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Old 02-16-2018, 11:37 PM   #1
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Window AC Unit or Rooftop Fan??

We have our short bus insulated on the top and sides throughout with 3M Thinsulate. I cannot speak for other types of insulation, but this stuff has been amazing ... in the fall/winter. My concern is when we hit the road on May 1st for a year and we are ANYWHERE in the United States BUT cold regions, haha. (We plan to quite literally follow the warm weather wherever it goes during fall/winter seasons.)

That said, we are struggling between whether we want install a rooftop fan or if we should install a small window AC unit. The unit we are shopping right now is this one:

https://www.amazon.com/dp/B06WRRZLYB...META93KV&psc=0

The fan we're leaning toward is the MaxxAir 7000K model. That link is here:

https://www.amazon.com/dp/B003ZOF09Y...META93KV&psc=0


Wondering if anyone has input or suggestions based on their own experiences. (I'll take suggestions and opinions regardless, but if you have a window unit or a rooftop fan (or both) - I'd love to hear your thoughts.

Being that we are intending to be in warmer climates as much as humanly possible unless, say, a cold front blows through or something like that - I just don't know if one is better than the other as far as keeping it cool-ish in the bus. As I stated earlier, we do have what I would like to consider a strong protective layer of insulation, but I'm not so sure that's going to keep the bus cool.

We were unfortunately forced to rip out the original AC that was built into the bus originally due to corrosion and leakage and just all-around grossness. If we install a window unit we're thinking of putting it in one of the far back windows of the bus. The concern I have with this is that 1) I think it might freeze us out while we sleep. I could be wrong. However, this unit is described as intended for up to 150SF of space and we're looking at what, maybe 90SF of space all together in the short bus? Something like that. 2) I'm not convinced that even with a smaller window unit like this that it won't drain out two 100Ah batteries overnight while we're sleeping. (We do have LiFePO4 batteries, not AGM deep cycles).

While we aren't expecting nor attempting to achieve the absolute conveniences of living our regular lives like we do now in our townhouse; we also don't want to wake up dead from the heat. (Forgive the humorous attempt at that oxymoron there.)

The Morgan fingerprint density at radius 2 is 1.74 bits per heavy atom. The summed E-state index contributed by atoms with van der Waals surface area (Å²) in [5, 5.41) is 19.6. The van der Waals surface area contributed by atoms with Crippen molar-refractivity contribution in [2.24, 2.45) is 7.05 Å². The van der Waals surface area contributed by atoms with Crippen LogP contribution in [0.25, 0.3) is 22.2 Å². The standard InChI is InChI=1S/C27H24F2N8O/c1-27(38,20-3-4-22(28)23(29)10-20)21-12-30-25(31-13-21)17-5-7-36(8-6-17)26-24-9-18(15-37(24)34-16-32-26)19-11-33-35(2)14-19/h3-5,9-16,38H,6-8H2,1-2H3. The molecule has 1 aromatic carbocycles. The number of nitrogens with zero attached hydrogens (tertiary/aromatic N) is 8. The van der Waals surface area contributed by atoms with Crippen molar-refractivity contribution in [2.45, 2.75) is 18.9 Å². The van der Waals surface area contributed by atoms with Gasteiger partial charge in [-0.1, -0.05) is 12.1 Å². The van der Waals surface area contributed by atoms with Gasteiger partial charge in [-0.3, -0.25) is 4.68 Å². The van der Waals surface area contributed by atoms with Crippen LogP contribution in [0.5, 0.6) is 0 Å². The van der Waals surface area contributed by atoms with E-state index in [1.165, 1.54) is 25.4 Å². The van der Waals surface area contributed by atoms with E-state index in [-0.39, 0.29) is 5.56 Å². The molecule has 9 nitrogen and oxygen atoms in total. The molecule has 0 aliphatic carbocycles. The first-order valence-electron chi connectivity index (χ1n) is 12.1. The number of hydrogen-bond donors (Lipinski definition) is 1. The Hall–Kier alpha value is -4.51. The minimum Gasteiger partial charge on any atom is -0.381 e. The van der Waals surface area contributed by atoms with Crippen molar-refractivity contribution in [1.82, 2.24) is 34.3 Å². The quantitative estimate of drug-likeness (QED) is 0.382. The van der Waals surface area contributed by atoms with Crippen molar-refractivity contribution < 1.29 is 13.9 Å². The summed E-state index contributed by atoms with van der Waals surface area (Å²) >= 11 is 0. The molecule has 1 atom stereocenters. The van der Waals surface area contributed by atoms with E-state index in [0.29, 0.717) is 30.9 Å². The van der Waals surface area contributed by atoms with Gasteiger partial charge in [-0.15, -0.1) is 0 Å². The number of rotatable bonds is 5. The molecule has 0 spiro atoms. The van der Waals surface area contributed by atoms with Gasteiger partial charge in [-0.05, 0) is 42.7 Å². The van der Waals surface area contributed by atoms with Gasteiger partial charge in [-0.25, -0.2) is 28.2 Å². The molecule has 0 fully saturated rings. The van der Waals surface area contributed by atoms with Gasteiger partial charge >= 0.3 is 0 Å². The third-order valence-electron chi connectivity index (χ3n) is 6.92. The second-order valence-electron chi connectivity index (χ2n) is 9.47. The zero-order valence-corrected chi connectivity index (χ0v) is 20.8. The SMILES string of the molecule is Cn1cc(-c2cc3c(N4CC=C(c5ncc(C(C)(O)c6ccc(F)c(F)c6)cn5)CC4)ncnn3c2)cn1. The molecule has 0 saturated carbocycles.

Thoughts and suggestions? I SUPERBLY appreciate any feedback.
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Old 02-17-2018, 12:07 AM   #2
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Trying to run AC on battery power usually ends up being an exercise in frustration.

The unit you linked runs around 4 amps @ 120V = 480 Watts

Multiply that by, say, 5 hours = 2400 Wh and divide by 12 for Amp Hours

= 200 Ah.

If it has a 50% duty cycle, then your batteries would be down to 50% capacity in 5 hours.

That ignores inverter losses and any other loads.

Please ... anyone, if my math is wrong, correct it.
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Old 02-17-2018, 12:47 AM   #3
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Quote:
Originally Posted by Twigg View Post
Trying to run AC on battery power usually ends up being an exercise in frustration.

The unit you linked runs around 4 amps @ 120V = 480 Watts

Multiply that by, say, 5 hours = 2400 Wh and divide by 12 for Amp Hours

= 200 Ah.

If it has a 50% duty cycle, then your batteries would be down to 50% capacity in 5 hours.

That ignores inverter losses and any other loads.

Please ... anyone, if my math is wrong, correct it.


I am SUPER curious as to how you did that "electrical" math! (This takes of a bit off topic, but I have to know this! I feel it's very very important as "Wilson" (our bus) will be our full time home while we're out on the road. This is also why in another post you responded to earlier today (thank you very much, btw) I was asking about alternative ways to juice up the two 100Ah LiFePO4 batteries that we purchased for the "house" portion of the short bus.

So the only thing I have come up with was as follows (and I clearly have something misunderstood - NOT surprising though).

So I was under the impression that:

Watts = Amps * Volts
Amps = Volts / Watts
Volts = Watts / Amps


Again, hahahah! I am very much likely wrong. So when I saw the 4amps on the website I actually thought, "Ah, okay. So if I run the AC all night at 6 hours (typically my normal sleep cycle and I'm well rested) than that would be 4amps * 6 hours = 24 amps. I immediately told my partner (Carolyn) that this couldn't possibly be right.

I'm actually have all of the electrical belongings that we're planning on having in the bus and I have all their amps and watts and I THOUGHT I had converted them correctly.

At any rate, I hope to nail down these formulas soon so I can properly determine what I'm really going to be using energy-wise.

With alllll that said - yeah if I'm using 200Ah to run that window AC unit for one night - that absolutely will never work. Those batteries are about $900 a piece - super not cheap IMO. I'd rather not by another one because we only have two 200watt solar panels. Even if the peak time of the sun gives me a full on 6 hours to charge the batteries, I don't think I'd be able to juice the lithium batteries to 100%.

I do know from research and conversation with the company I bought the batteries from that these batteries can be drained to practically zero and it will not hurt them. I also read they last years and years and years as opposed to regular batteries.

Maybe I should be going with the fan. Have you ever used one? If so, does it work decently in the heat? With all the insulation we've put in - do you have an opinion on whether it might be fine to just go with the MaxxAir rooftop option?

Thanks.
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Old 02-17-2018, 02:42 AM   #4